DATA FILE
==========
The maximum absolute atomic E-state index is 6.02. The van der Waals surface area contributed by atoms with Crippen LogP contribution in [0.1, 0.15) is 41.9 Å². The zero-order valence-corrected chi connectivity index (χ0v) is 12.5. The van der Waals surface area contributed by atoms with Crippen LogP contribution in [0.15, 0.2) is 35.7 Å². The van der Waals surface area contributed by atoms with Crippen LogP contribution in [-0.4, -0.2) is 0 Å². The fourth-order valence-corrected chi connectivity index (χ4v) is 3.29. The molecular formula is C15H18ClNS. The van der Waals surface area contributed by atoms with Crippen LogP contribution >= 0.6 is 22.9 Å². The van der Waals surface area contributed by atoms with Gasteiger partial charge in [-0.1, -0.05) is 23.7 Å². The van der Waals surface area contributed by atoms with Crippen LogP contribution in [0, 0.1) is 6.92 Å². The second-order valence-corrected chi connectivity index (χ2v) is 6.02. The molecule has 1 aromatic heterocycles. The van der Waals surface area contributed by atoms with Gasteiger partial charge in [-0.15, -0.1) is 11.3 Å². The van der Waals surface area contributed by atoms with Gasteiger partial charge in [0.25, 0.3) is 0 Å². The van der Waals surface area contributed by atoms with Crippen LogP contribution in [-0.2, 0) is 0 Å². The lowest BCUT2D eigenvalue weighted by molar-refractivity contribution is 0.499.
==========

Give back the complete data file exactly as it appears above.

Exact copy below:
The maximum absolute atomic E-state index is 6.02. The van der Waals surface area contributed by atoms with Crippen LogP contribution in [0.1, 0.15) is 41.9 Å². The zero-order valence-corrected chi connectivity index (χ0v) is 12.5. The van der Waals surface area contributed by atoms with Crippen LogP contribution in [0.15, 0.2) is 35.7 Å². The van der Waals surface area contributed by atoms with Crippen LogP contribution in [-0.4, -0.2) is 0 Å². The fourth-order valence-corrected chi connectivity index (χ4v) is 3.29. The molecular formula is C15H18ClNS. The van der Waals surface area contributed by atoms with Crippen LogP contribution >= 0.6 is 22.9 Å². The van der Waals surface area contributed by atoms with Gasteiger partial charge in [-0.1, -0.05) is 23.7 Å². The van der Waals surface area contributed by atoms with Crippen LogP contribution in [0, 0.1) is 6.92 Å². The second-order valence-corrected chi connectivity index (χ2v) is 6.02. The molecule has 1 aromatic heterocycles. The van der Waals surface area contributed by atoms with Gasteiger partial charge in [-0.15, -0.1) is 11.3 Å². The van der Waals surface area contributed by atoms with Gasteiger partial charge in [0.25, 0.3) is 0 Å². The van der Waals surface area contributed by atoms with Crippen LogP contribution in [-0.2, 0) is 0 Å². The lowest BCUT2D eigenvalue weighted by molar-refractivity contribution is 0.499.